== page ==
If anything, the situation has actually become worse. CNBC Crypto Trader host Ran Neuner recently echoed McAfee’s sentiment by calling Dorsey out for wasting resources developing a controversial new user interfacewhile these scams continue to exploit novice crypto users.

Ran NeuNer@cryptomanran

Hey @jack , instead of giving us a new UI that is worse than the previous one, can you not use the resources to fix this very simple problem?

View image on TwitterView image on Twitter

For now, Twitter holds the crown as the undisputed king of short-form content. But what if a serious scam-resistant contender ever comes along? Well, it won’t take much for major influencers like Mr. Renegade himself to jump ship.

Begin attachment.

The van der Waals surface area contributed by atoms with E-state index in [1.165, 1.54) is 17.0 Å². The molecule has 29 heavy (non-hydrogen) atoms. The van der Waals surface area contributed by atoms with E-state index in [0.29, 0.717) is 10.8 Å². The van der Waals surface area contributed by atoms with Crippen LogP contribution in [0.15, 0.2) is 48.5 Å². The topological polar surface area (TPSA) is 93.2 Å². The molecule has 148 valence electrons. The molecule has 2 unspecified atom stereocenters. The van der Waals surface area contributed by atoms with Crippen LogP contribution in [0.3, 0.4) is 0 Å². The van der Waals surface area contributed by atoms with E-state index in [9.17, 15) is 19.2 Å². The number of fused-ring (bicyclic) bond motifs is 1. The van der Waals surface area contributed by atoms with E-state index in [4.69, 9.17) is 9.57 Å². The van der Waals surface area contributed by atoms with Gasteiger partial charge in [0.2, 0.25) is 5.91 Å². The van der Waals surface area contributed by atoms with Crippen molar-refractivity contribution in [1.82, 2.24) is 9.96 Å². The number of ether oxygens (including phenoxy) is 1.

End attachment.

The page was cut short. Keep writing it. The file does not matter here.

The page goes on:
Scam News

Convicted Thief Of $30 Million Crypto Scheme Allegedly Stole From Hundreds of US Investors

Published

on

Convicted Thief Of $30 Million Crypto Scheme Allegedly Stole From Hundreds of US Investors
Convicted Thief Of $30 Million Crypto Scheme Allegedly Stole From Hundreds of US Investors

Boaz “Bo” Manor, a convicted hedge fund scammer, has been charged with raising over $30 million from investors in an allegedly fraudulent initial coin offering. Prosecutors say he ditched his real identity, donned red hair, grew a beard and masqueraded as “Shaun MacDonald,” a blockchain entrepreneur. Prior to surfacing in New York, the notorious scammer spent four years in a Canadian prison after his bogus $730-million hedge fund evaporated in 2005.